Tuesday, January 13, 2015


"Ollie-bollen, or (Oliebollen) is a dutch pastry similar to a doughnut. This is a treat we had many times as young children  in our New Brunswick neighbourhood in Canada. When the other kids in the neighbourhood would have these treats from my Mum, they would ask where the hole was? Apparently, my Mother was the only "Mum" in the neighbourhood that made doughnuts without holes in them. I can remember other kids saying - "Doughnuts are supposed to have holes in them".  :)
Oliebollen is typically a deep fried pastry filled with raisins and dusted with powdered sugar. Some modern variations serve them topped with berry filling. My Mother always made these during the festivities of Christmas and especially to celebrate the New Year. The Oliebol is a traditional Dutch and Belgian food, called Oliebollen in the Netherlands, while in Belgium they are called Smoutenbollen.
HISTORY - They are said to have been first eaten by Germanic tribes in the Netherlands during the Yule, the period between Dec 26 and Jan 6. The Germanic Goddess Perchta, would fly through the mid-winter sky frightening away evil spirits. To appease these spirits, food was offered, much of which contained deep-fried dough. It was said Perchta would try to cut open the bellies of all the evil she came across, but because of the fat in the Oliebollen, her sword would slide off the body of whoever ate them. Perchta is looked at as a bringer of Divine light and a fierce protector of humans. To the faithful, she appears as a beautiful Goddess Of Light, who blesses humans with health and prosperity. To the evil hearted, deceitful and wicked, she appears as a ferocious demon with horns and fangs.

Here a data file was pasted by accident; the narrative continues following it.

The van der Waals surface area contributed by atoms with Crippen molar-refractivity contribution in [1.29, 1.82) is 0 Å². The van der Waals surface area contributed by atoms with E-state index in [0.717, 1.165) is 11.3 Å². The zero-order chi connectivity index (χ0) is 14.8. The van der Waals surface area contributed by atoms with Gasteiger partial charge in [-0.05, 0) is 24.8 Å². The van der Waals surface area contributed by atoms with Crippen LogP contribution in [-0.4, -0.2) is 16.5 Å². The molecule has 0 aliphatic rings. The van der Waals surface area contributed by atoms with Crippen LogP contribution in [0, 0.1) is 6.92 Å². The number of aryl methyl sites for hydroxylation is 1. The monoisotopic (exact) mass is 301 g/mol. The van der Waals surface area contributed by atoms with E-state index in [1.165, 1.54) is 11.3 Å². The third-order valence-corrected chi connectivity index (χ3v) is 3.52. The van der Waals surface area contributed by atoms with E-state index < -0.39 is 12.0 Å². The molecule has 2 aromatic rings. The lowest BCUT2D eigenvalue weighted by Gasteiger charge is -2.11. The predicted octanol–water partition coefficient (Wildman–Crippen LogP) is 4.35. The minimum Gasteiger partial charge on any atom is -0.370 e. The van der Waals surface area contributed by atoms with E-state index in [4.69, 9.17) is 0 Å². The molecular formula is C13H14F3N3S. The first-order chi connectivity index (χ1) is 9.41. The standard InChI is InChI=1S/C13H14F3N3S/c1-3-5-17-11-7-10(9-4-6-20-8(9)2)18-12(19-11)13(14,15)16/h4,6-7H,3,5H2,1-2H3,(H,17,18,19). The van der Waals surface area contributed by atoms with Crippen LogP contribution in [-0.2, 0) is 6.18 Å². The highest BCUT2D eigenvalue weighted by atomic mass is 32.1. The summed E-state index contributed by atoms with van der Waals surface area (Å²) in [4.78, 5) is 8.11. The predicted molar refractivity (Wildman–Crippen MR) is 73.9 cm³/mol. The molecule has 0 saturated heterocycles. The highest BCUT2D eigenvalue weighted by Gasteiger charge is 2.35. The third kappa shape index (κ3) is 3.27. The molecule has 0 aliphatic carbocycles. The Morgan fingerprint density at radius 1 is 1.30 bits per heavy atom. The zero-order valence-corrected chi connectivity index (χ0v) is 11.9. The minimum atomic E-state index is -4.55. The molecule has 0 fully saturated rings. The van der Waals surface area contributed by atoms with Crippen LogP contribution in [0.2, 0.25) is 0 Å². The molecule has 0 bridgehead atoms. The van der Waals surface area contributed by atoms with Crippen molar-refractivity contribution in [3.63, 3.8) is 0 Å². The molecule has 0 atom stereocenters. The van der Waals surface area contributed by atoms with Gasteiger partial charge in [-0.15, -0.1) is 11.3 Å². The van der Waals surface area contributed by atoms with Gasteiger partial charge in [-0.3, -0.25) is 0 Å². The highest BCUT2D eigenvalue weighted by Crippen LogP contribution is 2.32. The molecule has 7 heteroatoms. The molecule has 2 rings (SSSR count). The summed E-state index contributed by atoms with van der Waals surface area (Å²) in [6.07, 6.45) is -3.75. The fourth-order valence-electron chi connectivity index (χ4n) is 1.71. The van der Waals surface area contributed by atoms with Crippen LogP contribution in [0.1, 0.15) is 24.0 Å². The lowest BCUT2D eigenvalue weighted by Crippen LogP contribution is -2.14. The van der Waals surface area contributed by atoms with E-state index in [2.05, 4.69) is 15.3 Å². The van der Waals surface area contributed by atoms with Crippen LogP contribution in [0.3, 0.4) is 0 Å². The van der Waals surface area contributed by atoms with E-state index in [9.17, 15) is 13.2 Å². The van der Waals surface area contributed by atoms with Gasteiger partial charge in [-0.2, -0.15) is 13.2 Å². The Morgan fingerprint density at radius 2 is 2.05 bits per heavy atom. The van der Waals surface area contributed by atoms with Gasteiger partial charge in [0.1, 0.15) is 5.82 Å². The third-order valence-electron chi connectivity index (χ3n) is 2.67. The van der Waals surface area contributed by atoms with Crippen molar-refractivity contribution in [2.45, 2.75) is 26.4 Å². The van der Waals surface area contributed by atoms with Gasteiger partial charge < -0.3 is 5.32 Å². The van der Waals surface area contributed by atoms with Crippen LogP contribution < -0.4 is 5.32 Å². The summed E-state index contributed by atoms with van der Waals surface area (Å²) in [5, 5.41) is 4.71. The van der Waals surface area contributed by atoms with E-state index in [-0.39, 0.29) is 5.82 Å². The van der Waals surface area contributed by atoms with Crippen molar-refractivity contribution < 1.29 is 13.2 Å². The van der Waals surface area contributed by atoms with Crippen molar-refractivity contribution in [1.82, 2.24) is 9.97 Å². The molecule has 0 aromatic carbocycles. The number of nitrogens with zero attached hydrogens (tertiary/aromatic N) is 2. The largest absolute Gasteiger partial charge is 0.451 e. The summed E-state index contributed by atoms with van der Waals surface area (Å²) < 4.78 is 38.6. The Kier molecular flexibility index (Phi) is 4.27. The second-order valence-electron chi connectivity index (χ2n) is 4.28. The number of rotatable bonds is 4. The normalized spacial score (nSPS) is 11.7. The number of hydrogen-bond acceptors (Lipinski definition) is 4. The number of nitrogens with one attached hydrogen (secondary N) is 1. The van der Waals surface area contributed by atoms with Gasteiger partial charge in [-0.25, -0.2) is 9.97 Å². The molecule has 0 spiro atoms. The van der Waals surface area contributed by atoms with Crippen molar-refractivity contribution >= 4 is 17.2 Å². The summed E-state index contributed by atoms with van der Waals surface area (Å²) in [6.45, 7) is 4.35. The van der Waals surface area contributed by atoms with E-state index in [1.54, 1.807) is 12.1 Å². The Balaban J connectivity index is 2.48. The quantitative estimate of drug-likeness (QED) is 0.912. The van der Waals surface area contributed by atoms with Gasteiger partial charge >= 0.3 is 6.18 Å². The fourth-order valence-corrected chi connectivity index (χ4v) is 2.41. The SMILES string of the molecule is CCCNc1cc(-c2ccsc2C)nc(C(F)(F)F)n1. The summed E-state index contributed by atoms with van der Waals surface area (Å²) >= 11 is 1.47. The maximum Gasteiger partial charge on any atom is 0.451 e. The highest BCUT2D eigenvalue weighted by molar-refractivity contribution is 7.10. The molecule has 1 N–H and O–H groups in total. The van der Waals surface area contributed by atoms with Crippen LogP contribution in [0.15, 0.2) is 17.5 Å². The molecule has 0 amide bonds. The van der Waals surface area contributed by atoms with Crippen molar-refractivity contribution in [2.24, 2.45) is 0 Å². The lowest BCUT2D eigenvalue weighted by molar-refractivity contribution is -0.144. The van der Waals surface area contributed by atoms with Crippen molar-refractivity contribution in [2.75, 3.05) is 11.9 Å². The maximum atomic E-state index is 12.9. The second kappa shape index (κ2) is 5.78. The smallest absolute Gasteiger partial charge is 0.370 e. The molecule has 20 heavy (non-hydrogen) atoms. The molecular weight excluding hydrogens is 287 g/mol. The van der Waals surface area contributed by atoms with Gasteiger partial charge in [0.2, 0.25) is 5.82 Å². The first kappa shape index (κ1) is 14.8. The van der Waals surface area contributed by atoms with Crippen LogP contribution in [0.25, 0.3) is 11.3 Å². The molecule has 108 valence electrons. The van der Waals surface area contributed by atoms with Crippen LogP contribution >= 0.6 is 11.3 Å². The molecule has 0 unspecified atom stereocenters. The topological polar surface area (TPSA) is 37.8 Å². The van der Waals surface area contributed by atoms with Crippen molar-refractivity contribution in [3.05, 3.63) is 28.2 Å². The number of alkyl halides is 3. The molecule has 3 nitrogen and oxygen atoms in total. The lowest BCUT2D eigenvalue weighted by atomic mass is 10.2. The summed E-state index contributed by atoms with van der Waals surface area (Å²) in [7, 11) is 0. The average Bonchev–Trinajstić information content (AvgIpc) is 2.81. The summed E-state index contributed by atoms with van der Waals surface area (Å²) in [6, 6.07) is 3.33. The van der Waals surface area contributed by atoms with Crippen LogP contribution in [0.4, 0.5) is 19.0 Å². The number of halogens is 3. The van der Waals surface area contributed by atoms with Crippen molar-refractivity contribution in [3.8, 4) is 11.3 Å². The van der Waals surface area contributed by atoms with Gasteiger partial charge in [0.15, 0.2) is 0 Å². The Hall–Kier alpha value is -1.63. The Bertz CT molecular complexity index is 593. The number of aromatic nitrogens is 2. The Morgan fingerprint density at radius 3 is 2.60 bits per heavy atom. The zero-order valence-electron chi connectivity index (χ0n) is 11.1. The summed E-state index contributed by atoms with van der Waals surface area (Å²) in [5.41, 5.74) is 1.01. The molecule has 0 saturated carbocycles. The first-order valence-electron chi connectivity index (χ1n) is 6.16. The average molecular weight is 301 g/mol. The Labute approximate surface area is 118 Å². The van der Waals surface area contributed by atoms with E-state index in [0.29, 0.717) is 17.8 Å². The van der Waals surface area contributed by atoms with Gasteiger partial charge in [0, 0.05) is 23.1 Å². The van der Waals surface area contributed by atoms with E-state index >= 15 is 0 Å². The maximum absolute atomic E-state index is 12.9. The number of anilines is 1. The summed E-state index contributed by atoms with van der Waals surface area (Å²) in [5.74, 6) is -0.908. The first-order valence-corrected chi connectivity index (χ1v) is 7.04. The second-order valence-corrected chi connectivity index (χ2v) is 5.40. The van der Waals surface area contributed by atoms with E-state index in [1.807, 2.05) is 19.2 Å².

1. Break up the compressed yeast, and stir into the warm milk. Let stand for a few minutes to dissolve. Sift the flour and salt into a large bowl. Stir the yeast mixture and egg into the flour and mix into a smooth batter. Stir in the currants, raisins and apple. Cover the bowl, and leave the batter in a warm place to rise until double in size. This will take approx 1 hour.
2. Heat the oil in a deep-fryer, or heavy deep pan to 375 degrees F (190 degrees C). Use 2 metal spoons to shape scoops of dough into balls, and drop them carefully into the hot oil.
3. Fry the balls until golden brown, about 8 minutes. The doughnuts should be soft and not greasy. If the oil is not hot enough, the outside will be tough and the insides greasy. Drain finished doughnuts on paper towels and dust with confectioners' sugar. Eat warm if you can or just reheat them in your microwave for 11 seconds. 
They sure are tasty.


DJan said...

They sure do look good! I read the recipe and think they are almost healthy for a treat. Yum! :-)

Countryside Tales said...

OMG! They look FANTASTIC! I shall have to try them, thanks for posting the recipe. Love the story behind them too. My sis in law in Dutch so I'll ask her about them next time I see her. She will be impressed that I know! xx

Linda Kay said...

What a delightful story and the history of the little donuts is fabulous. I love to get those little "donut holes" once in a blue moon at the donut shop. Not a fan of raisins.

Red said...

Hey, you posted this just for me! Do you make oliebollen? Nice history of this food.

biebkriebels said...

What a nice post Lily, I am fond of oliebollen, so nice to read your mum made them, she must have had some dutch roots for sure. I mostly make them myself every year with new years eve and eat a whole plate of them!

Saucy Siciliana said...

They look so tempting!!!

Friko said...

Aha, Krapfen.
Eaten round about now (Karneval coming up) or at Silvester (New Year’s Eve) in Germany.

In my childhood children went from door to door and asked for them. People who got fed up filled them with mustard without telling the kids.

They are also known as Berlinerbollen or Berlin pancakes.

They are very nice to eat but rather filling and fattening.